Lydia Interview: ‘If I Live To Be 65 That’s Going To Be A Problem For Everybody’

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Discussing their sound leads to a discussion of the writing process. Leighton has often said he was responsible for most of the songwriting with Lydia. But after 10 years performing as Lydia, the group says they finally established a comfortable level of collaboration.

“It’s definitely changed. I did ‘Paint it Golden’ all by myself and then for ‘Devil,’ it was all three of us. We collaborated a whole lot more, and for the next record it’s going to be even more. So, I love the help. I’m always down to collaborate, I just didn’t have anybody really to collaborate with for that record, so I was like ‘Fuck it, I’ll do it myself,'” Leighton says.

Leighton Antelman, Matt Keller, and Justin Camacho answering HTS' tough questions

Leighton Antelman, Matt Keller, and Justin Camacho answering HTS’ tough questions. (Photo by: Rosemary Vega)

Not wanting to take too much credit, Matt says, “The core of it is still him [Leighton] writing songs. But now there’s like- he contribs to the majority of the songs, and he and I [Justin] are like ‘That’s cool!’ or ‘That sucks!’ Or ‘That’s awesome’ or ‘Let’s try this, or let’s change this.’ Just like an extra mind on there, and then we fill in a few extra songs that round out the record. But the band has always been a vehicle for people to hear what this kid has on his mind at any moment.”

“Now I just have kind of more help than I did, than I ever did, which is really cool,” Leighton says.

“We don’t sit down and like, jam and write songs,” Justin adds. “We all have our little kind of studio stuff at home and we write songs, and we send them back and forth. A little different, maybe. I don’t know. I don’t think I could ever imagine us three sitting in a room, like trying to write a song together like, ‘Alright dude.'”

Leighton agrees, “I’ve never been one to like go into a room and be like ‘Hey, let’s write a song right now.’ It’s not how my brain works. I’ll be like, 3 o’clock in the pm, by myself somewhere and I’ll be like ‘I want to go write a song.’ Or something will pop into my head. I’m never scheduling a time to write a song. I can’t do that.”

“It works well for all of us,” Matt says. “If any of us get a song idea, and we put a song down, it’s not like we have to wait and be like ‘Okay now I have to see what the guitar player has to say about it.’ No, we just write a song- I’ll write a song with the piano, and I’ll hear a guitar part and just add the guitar part, and I’ll take it to the band and they’ll be like ‘This is sick,’ or ‘this sucks.’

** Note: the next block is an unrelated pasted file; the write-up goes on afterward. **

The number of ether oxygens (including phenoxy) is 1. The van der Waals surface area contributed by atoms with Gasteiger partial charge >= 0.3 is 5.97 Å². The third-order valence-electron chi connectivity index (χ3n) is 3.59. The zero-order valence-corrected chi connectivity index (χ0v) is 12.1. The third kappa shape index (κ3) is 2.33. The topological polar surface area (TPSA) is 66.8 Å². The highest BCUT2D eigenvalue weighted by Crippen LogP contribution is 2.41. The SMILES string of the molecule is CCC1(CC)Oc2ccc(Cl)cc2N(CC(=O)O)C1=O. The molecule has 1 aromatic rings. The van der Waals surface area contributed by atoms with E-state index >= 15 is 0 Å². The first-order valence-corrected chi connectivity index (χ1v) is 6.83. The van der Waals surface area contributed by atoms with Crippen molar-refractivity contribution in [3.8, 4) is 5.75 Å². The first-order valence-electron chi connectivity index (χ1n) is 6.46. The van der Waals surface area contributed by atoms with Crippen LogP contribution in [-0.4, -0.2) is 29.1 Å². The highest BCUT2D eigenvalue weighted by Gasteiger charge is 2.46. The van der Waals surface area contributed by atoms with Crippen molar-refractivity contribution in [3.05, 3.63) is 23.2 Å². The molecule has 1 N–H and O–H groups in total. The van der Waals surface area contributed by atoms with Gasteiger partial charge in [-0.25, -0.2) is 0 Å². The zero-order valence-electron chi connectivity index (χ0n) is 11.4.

“Let’s wait to hear what the guitar player has to say. I love that, that’s amazing,” Leighton says, laughing.

Matt uses the next pause in conversation to grab another beer from the mini-fridge. A Budweiser to be exact, it’s the only option in the fridge other than water. The beer cap pops open and it’s like opening Pandora’s box, normal interview answers no longer exist in the tiny dressing room.

“Who would be your dream collaboration?” I ask.

“That’s a good question…What do you got?” Leighton asks the rest of the guys before answering.

“Justin Timberlake. That’d be sick,” Justin blurts out.

“I don’t want to sound like a cliché, but Paul McCartney if you’re reading this. I’d love to write songs with you,” Matt says into the microphone.

I laugh and say, “If Paul McCartney is reading our website, that’s awesome.”

“Right? I feel you,” Matt says.

Justin doesn’t seem to notice that the others are talking and proceeds to explain his answer. “I don’t know why I said Justin Timberlake, he’s just killing it. I saw him play at the AMAs that other day and I was like, ‘Damn, that guy looks good.’ Basically.”

“I’d really like to do a song with Cee-lo Green,” Leighton chimes in after a few moments of contemplation.

“That would be an experience,” says Justin.

“That’s an out of left field answer, I appreciate that,” Matts says to Leighton.

“That guy is just very very talented guy.”

“Cee-lo, that’s a little unexpected. So you got a little hip-hop in you,” I say.

“Yeah, but I mean, he’s just talented. And he’s crazy as shit, which I like about him. He wears a wedding dress,” Leighton says.

Leighton Antelman backstage at the Fonda.

Leighton Antelman backstage at the Fonda. (Photo by: Rosemary Vega)


“I saw The Voice the other day, when did he get a head tattoo?” Matt asks.

“It’s not a head tattoo. Somebody told me it’s just like something he puts over his head,” Leighton says.

“It’s a hat?!” Matt exclaims.

“No, it’s not a hat, it’s like- not a henna. Maybe a henna type thing, I don’t know,” Leighton says, shaking his head.

“How did the court date go?” Justin asks suddenly.

“Cee-lo was in court?” Matt asks.

“Didn’t you hear what he did? He got charged for … October of last year, he slipped a girl ecstasy. He’s facing felony charges,” Justin explains.

“That sucks. That’s a bad move,” Matt says.

“He’s facing felony charges right now.”

“He should be facing felony chargers for that,” Matt says.

“Yeah, it’s rough,” Justin says.

“C’mon,” Leighton says trying to steer the guys back to the original question again.

“I want to collaborate with Cee-lo and write a song about that,” Matt says jokingly.

Everyone laughs at Matt’s morbid joke before making one final attempt at being serious. It lasts for about 20 seconds.

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1 Comment

  1. Pingback: Lydia Interview: “Remind yourself that you can… shred.” - Hollywood Times Square

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